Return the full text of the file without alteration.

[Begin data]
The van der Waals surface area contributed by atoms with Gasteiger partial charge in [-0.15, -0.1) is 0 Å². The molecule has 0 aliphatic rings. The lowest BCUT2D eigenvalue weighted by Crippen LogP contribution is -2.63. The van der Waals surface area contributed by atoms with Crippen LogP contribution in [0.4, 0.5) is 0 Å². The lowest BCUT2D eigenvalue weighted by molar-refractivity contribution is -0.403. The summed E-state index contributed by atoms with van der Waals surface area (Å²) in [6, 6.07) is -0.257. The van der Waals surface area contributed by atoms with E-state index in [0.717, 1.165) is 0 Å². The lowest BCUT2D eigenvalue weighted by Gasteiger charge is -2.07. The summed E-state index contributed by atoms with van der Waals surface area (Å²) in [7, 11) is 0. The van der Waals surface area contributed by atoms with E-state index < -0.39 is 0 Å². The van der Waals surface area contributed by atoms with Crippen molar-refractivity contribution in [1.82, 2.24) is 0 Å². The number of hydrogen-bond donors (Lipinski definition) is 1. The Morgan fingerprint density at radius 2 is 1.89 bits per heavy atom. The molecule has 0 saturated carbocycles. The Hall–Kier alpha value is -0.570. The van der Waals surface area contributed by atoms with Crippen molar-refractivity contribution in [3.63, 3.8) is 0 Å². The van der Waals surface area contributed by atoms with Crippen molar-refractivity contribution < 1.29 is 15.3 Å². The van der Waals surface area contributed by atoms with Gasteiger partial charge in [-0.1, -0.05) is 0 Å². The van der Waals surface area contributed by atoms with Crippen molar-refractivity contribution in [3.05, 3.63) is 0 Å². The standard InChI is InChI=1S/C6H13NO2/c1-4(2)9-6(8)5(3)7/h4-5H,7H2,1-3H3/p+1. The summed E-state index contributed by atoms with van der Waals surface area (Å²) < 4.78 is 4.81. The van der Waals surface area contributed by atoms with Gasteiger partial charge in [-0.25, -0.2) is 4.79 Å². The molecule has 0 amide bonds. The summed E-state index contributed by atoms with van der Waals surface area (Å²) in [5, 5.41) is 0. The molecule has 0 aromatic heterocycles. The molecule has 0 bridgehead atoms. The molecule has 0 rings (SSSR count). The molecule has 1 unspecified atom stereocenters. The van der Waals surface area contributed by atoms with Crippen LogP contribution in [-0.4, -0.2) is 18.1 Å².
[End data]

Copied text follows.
The van der Waals surface area contributed by atoms with Gasteiger partial charge in [-0.15, -0.1) is 0 Å². The molecule has 0 aliphatic rings. The lowest BCUT2D eigenvalue weighted by Crippen LogP contribution is -2.63. The van der Waals surface area contributed by atoms with Crippen LogP contribution in [0.4, 0.5) is 0 Å². The lowest BCUT2D eigenvalue weighted by molar-refractivity contribution is -0.403. The summed E-state index contributed by atoms with van der Waals surface area (Å²) in [6, 6.07) is -0.257. The van der Waals surface area contributed by atoms with E-state index in [0.717, 1.165) is 0 Å². The lowest BCUT2D eigenvalue weighted by Gasteiger charge is -2.07. The summed E-state index contributed by atoms with van der Waals surface area (Å²) in [7, 11) is 0. The van der Waals surface area contributed by atoms with E-state index < -0.39 is 0 Å². The van der Waals surface area contributed by atoms with Crippen molar-refractivity contribution in [1.82, 2.24) is 0 Å². The number of hydrogen-bond donors (Lipinski definition) is 1. The Morgan fingerprint density at radius 2 is 1.89 bits per heavy atom. The molecule has 0 saturated carbocycles. The Hall–Kier alpha value is -0.570. The van der Waals surface area contributed by atoms with Crippen molar-refractivity contribution in [3.63, 3.8) is 0 Å². The van der Waals surface area contributed by atoms with Crippen molar-refractivity contribution < 1.29 is 15.3 Å². The van der Waals surface area contributed by atoms with Gasteiger partial charge in [-0.1, -0.05) is 0 Å². The van der Waals surface area contributed by atoms with Crippen molar-refractivity contribution in [3.05, 3.63) is 0 Å². The standard InChI is InChI=1S/C6H13NO2/c1-4(2)9-6(8)5(3)7/h4-5H,7H2,1-3H3/p+1. The summed E-state index contributed by atoms with van der Waals surface area (Å²) < 4.78 is 4.81. The van der Waals surface area contributed by atoms with Gasteiger partial charge in [-0.25, -0.2) is 4.79 Å². The molecule has 0 amide bonds. The summed E-state index contributed by atoms with van der Waals surface area (Å²) in [5, 5.41) is 0. The molecule has 0 aromatic heterocycles. The molecule has 0 bridgehead atoms. The molecule has 0 rings (SSSR count). The molecule has 1 unspecified atom stereocenters. The van der Waals surface area contributed by atoms with Crippen LogP contribution in [-0.4, -0.2) is 18.1 Å².